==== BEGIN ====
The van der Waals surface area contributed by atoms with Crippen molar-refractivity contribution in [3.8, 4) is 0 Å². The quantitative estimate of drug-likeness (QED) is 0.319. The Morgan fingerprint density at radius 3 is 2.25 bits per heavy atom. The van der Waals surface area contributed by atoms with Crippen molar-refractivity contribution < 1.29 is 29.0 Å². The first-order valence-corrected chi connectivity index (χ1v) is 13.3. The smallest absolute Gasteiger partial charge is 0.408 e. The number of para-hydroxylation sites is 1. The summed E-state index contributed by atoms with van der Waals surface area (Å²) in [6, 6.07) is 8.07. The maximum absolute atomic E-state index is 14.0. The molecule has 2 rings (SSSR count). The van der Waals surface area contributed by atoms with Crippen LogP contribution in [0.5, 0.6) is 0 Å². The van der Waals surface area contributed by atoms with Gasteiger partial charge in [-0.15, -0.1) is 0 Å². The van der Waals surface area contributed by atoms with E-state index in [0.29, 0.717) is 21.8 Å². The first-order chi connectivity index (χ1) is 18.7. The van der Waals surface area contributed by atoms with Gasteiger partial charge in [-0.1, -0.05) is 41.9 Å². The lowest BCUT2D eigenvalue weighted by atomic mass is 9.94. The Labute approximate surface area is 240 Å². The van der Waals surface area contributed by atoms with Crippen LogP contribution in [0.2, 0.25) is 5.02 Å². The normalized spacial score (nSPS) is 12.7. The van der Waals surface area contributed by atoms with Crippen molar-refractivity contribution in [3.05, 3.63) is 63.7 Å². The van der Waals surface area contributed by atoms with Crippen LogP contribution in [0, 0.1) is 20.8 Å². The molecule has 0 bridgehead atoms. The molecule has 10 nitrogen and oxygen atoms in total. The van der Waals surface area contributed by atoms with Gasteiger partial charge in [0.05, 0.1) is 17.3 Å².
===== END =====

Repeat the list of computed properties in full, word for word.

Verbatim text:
The van der Waals surface area contributed by atoms with Crippen molar-refractivity contribution in [3.8, 4) is 0 Å². The quantitative estimate of drug-likeness (QED) is 0.319. The Morgan fingerprint density at radius 3 is 2.25 bits per heavy atom. The van der Waals surface area contributed by atoms with Crippen molar-refractivity contribution < 1.29 is 29.0 Å². The first-order valence-corrected chi connectivity index (χ1v) is 13.3. The smallest absolute Gasteiger partial charge is 0.408 e. The number of para-hydroxylation sites is 1. The summed E-state index contributed by atoms with van der Waals surface area (Å²) in [6, 6.07) is 8.07. The maximum absolute atomic E-state index is 14.0. The molecule has 2 rings (SSSR count). The van der Waals surface area contributed by atoms with Crippen LogP contribution in [0.5, 0.6) is 0 Å². The van der Waals surface area contributed by atoms with Gasteiger partial charge in [-0.15, -0.1) is 0 Å². The van der Waals surface area contributed by atoms with E-state index in [0.29, 0.717) is 21.8 Å². The first-order chi connectivity index (χ1) is 18.7. The van der Waals surface area contributed by atoms with Gasteiger partial charge in [-0.1, -0.05) is 41.9 Å². The lowest BCUT2D eigenvalue weighted by atomic mass is 9.94. The Labute approximate surface area is 240 Å². The van der Waals surface area contributed by atoms with Crippen LogP contribution in [0.2, 0.25) is 5.02 Å². The normalized spacial score (nSPS) is 12.7. The van der Waals surface area contributed by atoms with Crippen molar-refractivity contribution in [3.05, 3.63) is 63.7 Å². The van der Waals surface area contributed by atoms with Crippen LogP contribution in [0, 0.1) is 20.8 Å². The molecule has 0 bridgehead atoms. The molecule has 10 nitrogen and oxygen atoms in total. The van der Waals surface area contributed by atoms with Gasteiger partial charge in [0.05, 0.1) is 17.3 Å².